For the last few years’ healthcare reforms have been in the news for various reasons. And if you are wondering what’s happened and what’s going to happen in 2020, you’re certainly not alone. Let’s discuss here what’s staying the same, what’s changing, and what you can expect in terms of your medical insurance in 2020.
As per the nonpartisan Kaiser Family Foundation reports, nearly 27 million Americans have lost their insurance coverage amid the COVID-19 pandemic. Another analysis, by the Urban Institute and the Robert Wood Johnson Foundation, has estimated that by the end of 2020; nearly 10.1 million people will no longer be covered under their employer’s health insurance coverage due to loss of job because of the pandemic. And those losing their medical coverage could face exorbitant costs if they get diagnosed with Covid-19, which has sent the seriously ill to ICU’s for weeks, and sometimes months.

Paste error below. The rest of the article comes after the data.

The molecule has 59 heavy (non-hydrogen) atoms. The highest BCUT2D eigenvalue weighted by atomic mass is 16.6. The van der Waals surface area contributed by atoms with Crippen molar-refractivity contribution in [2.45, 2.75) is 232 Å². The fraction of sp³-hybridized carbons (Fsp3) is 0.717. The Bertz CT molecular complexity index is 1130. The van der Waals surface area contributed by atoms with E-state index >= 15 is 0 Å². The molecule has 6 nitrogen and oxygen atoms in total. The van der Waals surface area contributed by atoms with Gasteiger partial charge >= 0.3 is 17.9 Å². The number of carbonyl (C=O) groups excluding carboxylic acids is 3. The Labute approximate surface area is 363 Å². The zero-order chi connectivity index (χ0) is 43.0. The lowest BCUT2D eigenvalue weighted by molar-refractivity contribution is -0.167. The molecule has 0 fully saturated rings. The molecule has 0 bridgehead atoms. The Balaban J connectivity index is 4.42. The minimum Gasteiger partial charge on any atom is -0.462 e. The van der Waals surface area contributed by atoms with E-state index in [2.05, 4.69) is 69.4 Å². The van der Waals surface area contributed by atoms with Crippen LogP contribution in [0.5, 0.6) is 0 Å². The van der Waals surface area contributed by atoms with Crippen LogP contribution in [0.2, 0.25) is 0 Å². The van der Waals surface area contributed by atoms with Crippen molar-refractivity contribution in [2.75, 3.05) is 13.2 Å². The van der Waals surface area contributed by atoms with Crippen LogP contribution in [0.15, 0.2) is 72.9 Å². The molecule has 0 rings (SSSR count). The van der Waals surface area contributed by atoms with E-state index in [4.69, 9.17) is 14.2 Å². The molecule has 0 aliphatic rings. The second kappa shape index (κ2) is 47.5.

A recent survey also indicated that more and more consumers are now keen to avail health cover. The unabated spurt in novel coronavirus cases is leading to an increase in demand for online medical insurance plans. Coronavirus pandemic has been an eye-opener for almost everyone, reinstating why an insurance cover is indispensable. While a lot of people are already covered under some form of health insurance or another, it is vital to check what the policy is offering to understand how beneficial it will be in case of hospitalization due to coronavirus. Health insurance plans help secure your finances by covering the cost of medical treatment. At the same time, it is imperative to verify if the plan also covers the cost of testing, quarantine, and consumable items like PPE kits, ventilators, masks, oximeters, etc.